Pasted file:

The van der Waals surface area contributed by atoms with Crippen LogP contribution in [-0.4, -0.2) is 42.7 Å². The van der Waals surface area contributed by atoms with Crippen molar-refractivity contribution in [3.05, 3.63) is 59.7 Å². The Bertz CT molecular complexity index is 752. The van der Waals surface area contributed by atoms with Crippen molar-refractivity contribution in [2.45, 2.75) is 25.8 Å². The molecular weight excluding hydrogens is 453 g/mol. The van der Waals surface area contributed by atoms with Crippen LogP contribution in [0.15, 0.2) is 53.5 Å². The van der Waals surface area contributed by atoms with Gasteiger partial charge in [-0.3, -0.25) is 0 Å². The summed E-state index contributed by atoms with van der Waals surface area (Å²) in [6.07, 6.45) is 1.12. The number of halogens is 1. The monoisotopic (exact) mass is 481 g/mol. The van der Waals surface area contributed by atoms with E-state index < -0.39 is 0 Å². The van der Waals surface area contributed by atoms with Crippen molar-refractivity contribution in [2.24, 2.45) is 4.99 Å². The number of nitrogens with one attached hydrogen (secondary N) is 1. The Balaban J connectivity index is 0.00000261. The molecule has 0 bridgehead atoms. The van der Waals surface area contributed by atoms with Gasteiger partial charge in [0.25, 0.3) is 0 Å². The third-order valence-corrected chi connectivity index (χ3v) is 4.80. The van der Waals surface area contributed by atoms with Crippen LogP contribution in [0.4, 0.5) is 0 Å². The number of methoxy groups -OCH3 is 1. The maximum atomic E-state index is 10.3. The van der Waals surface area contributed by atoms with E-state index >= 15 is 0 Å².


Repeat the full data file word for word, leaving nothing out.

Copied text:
The van der Waals surface area contributed by atoms with Crippen LogP contribution in [-0.4, -0.2) is 42.7 Å². The van der Waals surface area contributed by atoms with Crippen molar-refractivity contribution in [3.05, 3.63) is 59.7 Å². The Bertz CT molecular complexity index is 752. The van der Waals surface area contributed by atoms with Crippen molar-refractivity contribution in [2.45, 2.75) is 25.8 Å². The molecular weight excluding hydrogens is 453 g/mol. The van der Waals surface area contributed by atoms with Crippen LogP contribution in [0.15, 0.2) is 53.5 Å². The van der Waals surface area contributed by atoms with Gasteiger partial charge in [-0.3, -0.25) is 0 Å². The summed E-state index contributed by atoms with van der Waals surface area (Å²) in [6.07, 6.45) is 1.12. The number of halogens is 1. The monoisotopic (exact) mass is 481 g/mol. The van der Waals surface area contributed by atoms with E-state index < -0.39 is 0 Å². The van der Waals surface area contributed by atoms with Crippen molar-refractivity contribution in [2.24, 2.45) is 4.99 Å². The number of nitrogens with one attached hydrogen (secondary N) is 1. The Balaban J connectivity index is 0.00000261. The molecule has 0 bridgehead atoms. The van der Waals surface area contributed by atoms with Gasteiger partial charge in [0.25, 0.3) is 0 Å². The third-order valence-corrected chi connectivity index (χ3v) is 4.80. The van der Waals surface area contributed by atoms with Crippen LogP contribution in [0.4, 0.5) is 0 Å². The number of methoxy groups -OCH3 is 1. The maximum atomic E-state index is 10.3. The van der Waals surface area contributed by atoms with E-state index >= 15 is 0 Å².